(Some version control systems allow each application to have different versions of the shared code while enabling you to remain sane.)

However I would start by putting the shared code in a common lib, and creating sub classes for each app as needed. A dependency injection system will be to be used, so an application can control navigation between views with having to have all views knowing about both applications.

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putting together a new MVC application

Some of the problems I am seeing with making this a separate application are:

MANY of the views would actually be the same data being displayed.   

An argument in favo(u)r of a single app.

Both the HTML and model code would have to be copied between the solutions - not to mention the unit tests. I don't want to maintain the same code in both places which will eventually become very difficult to maintain. Won't the model code be identical, which two views and one or two controllers?

The skins for both sites are the same - any changes would have to be done in both places. 

CSS? Or, you could use AngularJs with templating for your views.

The authentication and authorization parts are exactly the same for both applications.  

We are authenticating against AD and have a common authorization database.

Of course, if that code offers a clean API then it can be used whether you have one app or two.

Personally, I like AngulrJs for this as it so easily lets you show/hide parts of a web page based on a single datum in your controller's $scope.

<div ng-hide="isStudent" class="ng-hide">
   staff specific HTML goes here ...
</div>

and, in the controller, just set $scope.isStudent as appropriate.

So, my vote is for a single app and AngularJs

0

You should be explicit when talking to your team that this is a trade-off between initial time-to-market of a first version of the student site and the total cost of ownership over the lifetime of the system.

I have seen a real system which evolved over a decade built out of PHP where clients have a extranet micro-site where they can upload/download data/reports to a backend system. They started out with no source control and just literally folder copied the last custom micro-site to start the next customer micro-site and made enhancements only to the latest site they were working on.

A decade later they had hundreds of semi-bespoke micro-sites all on different versions of their code. Remarkably the system was (and is still) successful. This is because each micro-site was "good enough" for the client to do their data entry which was stable for years. The fact that each micro-site had per-client changes was even made into a selling point as "bespoke client engagement".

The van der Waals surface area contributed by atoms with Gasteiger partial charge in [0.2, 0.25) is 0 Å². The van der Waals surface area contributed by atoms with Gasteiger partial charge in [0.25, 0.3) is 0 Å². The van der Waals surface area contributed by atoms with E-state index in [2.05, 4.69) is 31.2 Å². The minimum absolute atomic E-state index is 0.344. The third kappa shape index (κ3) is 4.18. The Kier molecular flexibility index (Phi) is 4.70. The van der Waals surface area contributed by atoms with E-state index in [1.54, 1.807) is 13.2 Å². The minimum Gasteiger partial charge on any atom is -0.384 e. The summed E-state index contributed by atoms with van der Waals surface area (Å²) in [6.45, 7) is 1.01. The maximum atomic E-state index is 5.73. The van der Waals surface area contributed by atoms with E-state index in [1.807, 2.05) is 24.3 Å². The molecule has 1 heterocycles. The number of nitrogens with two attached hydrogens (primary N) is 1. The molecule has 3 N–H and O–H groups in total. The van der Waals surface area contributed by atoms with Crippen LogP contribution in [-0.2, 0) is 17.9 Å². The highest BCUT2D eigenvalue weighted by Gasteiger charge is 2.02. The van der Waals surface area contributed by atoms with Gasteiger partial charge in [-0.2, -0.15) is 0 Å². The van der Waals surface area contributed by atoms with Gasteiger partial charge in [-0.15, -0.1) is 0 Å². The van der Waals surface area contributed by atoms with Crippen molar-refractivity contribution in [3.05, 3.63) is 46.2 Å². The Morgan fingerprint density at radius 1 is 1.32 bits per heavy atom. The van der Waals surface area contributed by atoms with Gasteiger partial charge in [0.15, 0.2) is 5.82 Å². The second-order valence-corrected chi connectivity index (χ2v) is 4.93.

The key point was that they never had to go back and retest any older micro-sites when they changed anything being worked on for the latest new client. The fact that they could give an inconsistent experience across all clients meant they didn't have to maintain any common code (only some common data import/export logic to the backend systems which they eventually managed to generalise as highly configurable backend code with a flat file interface).

I give this example as there is always an exception which demonstrates the general rule; most site really must give a consistent, "latest and greatest" experience to all users and it wouldn't be rational nor acceptable to work in the manner just described.

With your application if you have lots of logic encoded into the page, with no proper tempting engine, no separated business layer and data access layers, and no isolated data model / object model, with no automated backend unit tests and no automated front-end test, then yes, your colleagues are correct, that leaving what is done alone and starting with a copy, that can rapidly evolve, talking to mostly the same database tables, without going back to fix up and test the existing site, would get a first working prototype up and running much faster than "doing it properly".

Yet after a quick success your employer is going to want to take advantage of their new application to roll-out new features and capabilities which improve the engagement between staff and students. They will expect it to be "one thing" and consistent and seemless not "two things" working hard to stay in sync.

What you need to elaborate is what is the potential long term gain when "doing it properly"; what new common features are the future of the site which justify a shared data model, shared common business logic, templates per user type / user conditional views over the model / logic. If such future requirements exist (which they surely must) then it would be clear that upgrading to an off-the-shelf security/cms framework/engine, putting in a standard conditional templating engine to render the views, designing/enhancing a shared data model, designing common business logic for all users, would get the full end-state experience without twice the code and surely twice the effort and bugs.

I would recommend that you have organise a review of the potential future requirements and suggest going some proof-of-concept work (a few weeks) on coming up with the best approach to best prepare the system to meet those future requirements whilst building out the next phase of the project (i.e. upgrade frameworks/migrate functionality into an opensource cms you can write custom modules to create all bespoke functionality leveraging its framework maturity and user model). I suspect that at the moment people will be focusing on the "upcoming deadline to get the student site live" and thinking about "not doing lots of rework or having to learn something new". So you need to get the customer / boss excited about the target future functionality / end-state and get your team mates excited about "doing it properly" with new exciting new tools and techniques. Then doing the right thing will hopefully become everyones idea. Good luck.